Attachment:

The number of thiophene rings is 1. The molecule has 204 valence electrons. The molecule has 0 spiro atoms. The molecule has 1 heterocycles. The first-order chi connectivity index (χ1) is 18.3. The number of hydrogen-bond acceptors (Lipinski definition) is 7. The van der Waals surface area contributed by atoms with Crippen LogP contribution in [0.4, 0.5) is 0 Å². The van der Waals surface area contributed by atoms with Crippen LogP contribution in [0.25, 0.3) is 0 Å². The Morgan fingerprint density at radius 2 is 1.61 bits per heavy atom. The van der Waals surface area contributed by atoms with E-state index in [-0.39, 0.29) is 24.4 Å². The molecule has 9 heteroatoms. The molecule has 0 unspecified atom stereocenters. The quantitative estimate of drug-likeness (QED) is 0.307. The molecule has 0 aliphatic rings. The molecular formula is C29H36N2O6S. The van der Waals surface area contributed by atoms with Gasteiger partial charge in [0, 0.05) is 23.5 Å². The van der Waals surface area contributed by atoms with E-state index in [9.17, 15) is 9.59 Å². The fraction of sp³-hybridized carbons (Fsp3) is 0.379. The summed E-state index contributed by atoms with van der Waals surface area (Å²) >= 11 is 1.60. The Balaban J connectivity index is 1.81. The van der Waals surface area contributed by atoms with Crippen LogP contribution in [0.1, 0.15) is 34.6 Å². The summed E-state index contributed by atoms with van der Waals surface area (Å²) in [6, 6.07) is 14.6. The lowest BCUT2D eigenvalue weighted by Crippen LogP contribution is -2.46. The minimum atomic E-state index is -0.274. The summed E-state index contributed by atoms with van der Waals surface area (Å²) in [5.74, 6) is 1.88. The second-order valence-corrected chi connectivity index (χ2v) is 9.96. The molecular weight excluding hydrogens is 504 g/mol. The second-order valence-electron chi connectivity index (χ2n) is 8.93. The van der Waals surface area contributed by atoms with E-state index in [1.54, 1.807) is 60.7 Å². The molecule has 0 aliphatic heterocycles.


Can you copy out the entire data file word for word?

The number of thiophene rings is 1. The molecule has 204 valence electrons. The molecule has 0 spiro atoms. The molecule has 1 heterocycles. The first-order chi connectivity index (χ1) is 18.3. The number of hydrogen-bond acceptors (Lipinski definition) is 7. The van der Waals surface area contributed by atoms with Crippen LogP contribution in [0.4, 0.5) is 0 Å². The van der Waals surface area contributed by atoms with Crippen LogP contribution in [0.25, 0.3) is 0 Å². The Morgan fingerprint density at radius 2 is 1.61 bits per heavy atom. The van der Waals surface area contributed by atoms with E-state index in [-0.39, 0.29) is 24.4 Å². The molecule has 9 heteroatoms. The molecule has 0 unspecified atom stereocenters. The quantitative estimate of drug-likeness (QED) is 0.307. The molecule has 0 aliphatic rings. The molecular formula is C29H36N2O6S. The van der Waals surface area contributed by atoms with Gasteiger partial charge in [0, 0.05) is 23.5 Å². The van der Waals surface area contributed by atoms with E-state index in [9.17, 15) is 9.59 Å². The fraction of sp³-hybridized carbons (Fsp3) is 0.379. The summed E-state index contributed by atoms with van der Waals surface area (Å²) >= 11 is 1.60. The Balaban J connectivity index is 1.81. The van der Waals surface area contributed by atoms with Crippen LogP contribution in [0.1, 0.15) is 34.6 Å². The summed E-state index contributed by atoms with van der Waals surface area (Å²) in [6, 6.07) is 14.6. The lowest BCUT2D eigenvalue weighted by Crippen LogP contribution is -2.46. The minimum atomic E-state index is -0.274. The summed E-state index contributed by atoms with van der Waals surface area (Å²) in [5.74, 6) is 1.88. The second-order valence-corrected chi connectivity index (χ2v) is 9.96. The molecular weight excluding hydrogens is 504 g/mol. The second-order valence-electron chi connectivity index (χ2n) is 8.93. The van der Waals surface area contributed by atoms with E-state index in [1.54, 1.807) is 60.7 Å². The molecule has 0 aliphatic heterocycles.